Former (it seems pretty fair to say) AC/DC drummer Phil Rudd has lost an appeal against that sentence he received after being convicted of both threatening to kill and drug possession earlier this year. Rudd claimed that eight months under house arrest and a fine of NZ$120,000 (a bit over £50,000) was "excessive". A New Zealand high court judge did not agree.

Part of Rudd's complaint was that the sentence could stop him from rejoining AC/DC - both because the band are already out on what they say is a farewell tour, and his conviction could cause issues getting visas. Though the judge noted that, despite Rudd's desire to work with the band again, there was no sign that his former bandmates felt the same.

According to The Guardian, Justice Raynor Asher told the musician: "First, the band would have to want him to play with them. Second, the convictions would have to operate as a barrier to him travelling with them on tour. Neither are certain. [And] it is far from clear that at the time when the offending took place there was any place in the band available to Mr Rudd, given his drug addiction and state of mind".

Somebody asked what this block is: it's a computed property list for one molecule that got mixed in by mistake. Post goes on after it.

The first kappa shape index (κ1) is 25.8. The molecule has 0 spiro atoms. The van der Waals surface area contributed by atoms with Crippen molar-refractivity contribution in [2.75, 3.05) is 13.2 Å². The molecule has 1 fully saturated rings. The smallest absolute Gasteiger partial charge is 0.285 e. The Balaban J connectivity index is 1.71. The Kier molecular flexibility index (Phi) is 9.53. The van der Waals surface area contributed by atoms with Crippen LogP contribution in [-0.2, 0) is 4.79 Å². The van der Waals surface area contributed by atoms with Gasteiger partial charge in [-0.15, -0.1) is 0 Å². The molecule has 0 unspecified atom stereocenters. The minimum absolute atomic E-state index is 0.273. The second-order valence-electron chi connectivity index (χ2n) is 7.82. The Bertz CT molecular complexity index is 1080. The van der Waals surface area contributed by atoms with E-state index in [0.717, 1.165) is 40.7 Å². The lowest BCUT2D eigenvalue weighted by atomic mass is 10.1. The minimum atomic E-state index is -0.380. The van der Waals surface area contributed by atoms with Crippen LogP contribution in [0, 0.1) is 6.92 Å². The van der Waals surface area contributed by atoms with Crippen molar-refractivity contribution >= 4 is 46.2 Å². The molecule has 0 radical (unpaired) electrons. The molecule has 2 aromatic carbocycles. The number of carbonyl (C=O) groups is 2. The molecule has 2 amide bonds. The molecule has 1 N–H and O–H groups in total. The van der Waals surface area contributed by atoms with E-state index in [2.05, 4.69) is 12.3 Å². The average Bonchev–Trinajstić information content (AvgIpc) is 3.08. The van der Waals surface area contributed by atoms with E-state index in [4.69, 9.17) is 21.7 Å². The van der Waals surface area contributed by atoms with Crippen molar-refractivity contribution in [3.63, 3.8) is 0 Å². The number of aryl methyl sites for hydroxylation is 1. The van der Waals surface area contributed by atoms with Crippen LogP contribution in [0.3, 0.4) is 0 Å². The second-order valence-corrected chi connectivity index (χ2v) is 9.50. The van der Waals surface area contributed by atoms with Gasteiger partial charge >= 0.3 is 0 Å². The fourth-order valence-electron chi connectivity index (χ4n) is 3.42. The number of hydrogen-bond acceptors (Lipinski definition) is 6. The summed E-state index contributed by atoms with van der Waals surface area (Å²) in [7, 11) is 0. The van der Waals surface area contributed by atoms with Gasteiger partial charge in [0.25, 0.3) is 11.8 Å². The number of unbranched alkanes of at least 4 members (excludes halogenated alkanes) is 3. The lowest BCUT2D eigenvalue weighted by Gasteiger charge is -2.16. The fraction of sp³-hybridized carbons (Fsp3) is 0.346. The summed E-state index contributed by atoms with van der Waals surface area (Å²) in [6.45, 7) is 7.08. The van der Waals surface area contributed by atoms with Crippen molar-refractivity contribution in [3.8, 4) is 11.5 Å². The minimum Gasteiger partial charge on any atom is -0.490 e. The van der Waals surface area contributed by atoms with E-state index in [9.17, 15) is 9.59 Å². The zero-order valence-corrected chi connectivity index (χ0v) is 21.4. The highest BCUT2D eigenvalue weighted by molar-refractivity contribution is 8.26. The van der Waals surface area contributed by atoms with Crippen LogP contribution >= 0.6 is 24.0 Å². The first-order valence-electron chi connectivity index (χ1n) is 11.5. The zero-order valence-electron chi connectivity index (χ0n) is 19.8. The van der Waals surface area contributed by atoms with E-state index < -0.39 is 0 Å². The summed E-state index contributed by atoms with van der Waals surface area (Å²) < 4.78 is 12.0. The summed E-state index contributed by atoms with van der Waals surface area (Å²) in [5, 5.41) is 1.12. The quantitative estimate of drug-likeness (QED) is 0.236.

Rudd is next due in court for a hearing on separate accusations that he breached the rules of his home detention in July, for which he has already spent one night in jail.

Jon Platt appointed new CEO of Warner/Chappell
Warner Music yesterday announced a rejig at the top of its music publishing business Warner/Chappell, with Jon Platt rising to the role of CEO. He will replace Cameron Strang, who has run both the publishing unit and the US side of the Warner Bros record label since 2012; he will now focus on the latter.